Sandro's background is introduced generically, with video of street kids stopping traffic on a major thoroughfare to put on juggling shows for money. As a social worker describes their need to have a social existence, Padilha's choice of image displays how needy people can become viewed as a nuisance to more comfortable segments of society. Early on, we're told that Sandro saw his mother slaughtered in front of him when he was only six years old, something which haunted him for life. The infamous Candalaria massacre is retold, an unsolved crime where a gunman mowed down homeless kids who had been sleeping at the downtown church. Amazingly, Sandro is located as a young child in video shot there the day before. More shocking, though, is a female Candalaria survivor recounting how people would come there at night and crush the heads of sleeping kids with curbstones. Reports from the Padre Severion juvenile jail flash across the screen as we're told that Sandro's behavior was markedly better after visits from his Aunt Julieta and his sister, then we hear another former inmate describe deplorable conditions including beatings. In general, Sandro sounds like a petty criminal who escaped reality with coke (Belmont describes him as having seemed high) and sniffing glue, yet Padilha includes another street criminal, eerily masked on head and arms and hands, who explains that he and his friends have no mercy for those better off, then recounts a horrific crime. A woman described as Sandro's adoptive mom shows the camera her very poor home and says with wonder 'I can't believe I have a bathroom. I can't believe I have a stove to fry potatoes.' Padilha shows the distinct difference in the behavior of those who have a home, no matter how humble.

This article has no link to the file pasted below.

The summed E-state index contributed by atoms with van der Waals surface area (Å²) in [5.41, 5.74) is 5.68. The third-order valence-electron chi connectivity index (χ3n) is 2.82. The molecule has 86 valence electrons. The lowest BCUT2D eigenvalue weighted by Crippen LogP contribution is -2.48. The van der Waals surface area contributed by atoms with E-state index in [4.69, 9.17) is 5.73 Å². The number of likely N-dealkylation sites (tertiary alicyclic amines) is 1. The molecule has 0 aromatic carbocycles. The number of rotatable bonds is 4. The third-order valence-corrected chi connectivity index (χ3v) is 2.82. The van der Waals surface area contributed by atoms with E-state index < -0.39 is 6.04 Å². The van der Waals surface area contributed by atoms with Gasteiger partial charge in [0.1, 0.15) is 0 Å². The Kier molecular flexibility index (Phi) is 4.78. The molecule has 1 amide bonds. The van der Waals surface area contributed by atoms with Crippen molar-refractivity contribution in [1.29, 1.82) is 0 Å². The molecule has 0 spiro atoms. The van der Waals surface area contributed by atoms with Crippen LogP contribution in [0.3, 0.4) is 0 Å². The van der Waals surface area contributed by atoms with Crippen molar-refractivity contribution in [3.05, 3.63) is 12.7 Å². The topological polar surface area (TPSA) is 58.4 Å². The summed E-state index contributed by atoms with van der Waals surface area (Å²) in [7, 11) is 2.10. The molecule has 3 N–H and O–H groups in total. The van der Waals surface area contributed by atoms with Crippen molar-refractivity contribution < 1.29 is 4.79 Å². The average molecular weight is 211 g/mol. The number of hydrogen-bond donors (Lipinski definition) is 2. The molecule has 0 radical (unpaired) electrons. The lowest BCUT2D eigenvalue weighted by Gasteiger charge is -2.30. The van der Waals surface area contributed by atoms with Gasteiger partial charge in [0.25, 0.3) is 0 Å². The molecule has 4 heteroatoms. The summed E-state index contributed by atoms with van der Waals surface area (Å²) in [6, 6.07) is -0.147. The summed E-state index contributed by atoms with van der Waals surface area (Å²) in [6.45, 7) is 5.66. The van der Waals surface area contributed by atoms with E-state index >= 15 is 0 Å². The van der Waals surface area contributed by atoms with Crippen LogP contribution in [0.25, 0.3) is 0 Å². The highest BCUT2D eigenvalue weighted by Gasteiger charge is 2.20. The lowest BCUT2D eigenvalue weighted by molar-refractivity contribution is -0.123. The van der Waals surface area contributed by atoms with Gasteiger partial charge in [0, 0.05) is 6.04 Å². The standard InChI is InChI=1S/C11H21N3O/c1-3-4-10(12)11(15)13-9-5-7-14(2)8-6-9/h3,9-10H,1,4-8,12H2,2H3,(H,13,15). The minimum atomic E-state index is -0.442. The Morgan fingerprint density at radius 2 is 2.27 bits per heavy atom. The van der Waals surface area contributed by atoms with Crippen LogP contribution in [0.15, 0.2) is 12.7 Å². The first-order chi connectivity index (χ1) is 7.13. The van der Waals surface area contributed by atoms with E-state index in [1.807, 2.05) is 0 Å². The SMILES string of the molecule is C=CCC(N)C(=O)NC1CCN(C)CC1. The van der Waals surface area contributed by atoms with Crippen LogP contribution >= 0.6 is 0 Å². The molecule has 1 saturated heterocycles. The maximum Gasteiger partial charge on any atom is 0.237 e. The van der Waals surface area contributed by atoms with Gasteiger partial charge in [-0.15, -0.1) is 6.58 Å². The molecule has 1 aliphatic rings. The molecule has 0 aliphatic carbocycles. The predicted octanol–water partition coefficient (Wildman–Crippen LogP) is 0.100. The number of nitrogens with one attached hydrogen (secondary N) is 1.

The media is the loose cannon in this whole mess. Clearly Sandro, even high, was familiar enough with the power of television to know how to play it. He instructed his victims to write with lipstick on the bus windows - 'He is going to kill us all' being an example. He set a 6 p.m. deadline on his demands to rachet up the drama and survivors tell us that 'He told us to make things more dramatic. There was dialogue going on in the bus.' Sandro even stages a shooting, his distaste for actually harming someone adding to the tragedy that ensues. Sandro's use of the media did protect him, as police were reluctant to enact a bloody shooting on camera. Yet clearly, though Padilha uses these media images to bring injustices to light, isn't it safe to assume this whole affair would have been nipped in the bud in their absence?
On a June day in 2000 in the city of Rio de Janeiro a nervous young man boarded a bus on a busy street, pulled a gun out and took the vehicle and its passengers hostage. The police are slow to act, neglect securing the area and seem helpless to resolve the sudden crisis. This little incident attracts the TV news crews and, suddenly, the hijacking is a national event that keeps the people of Brazil glued to their television sets. Documentary filmmaker Jose Padilha uses the event as the jump off point to tell a story that is even more far reaching in “Bus 174.”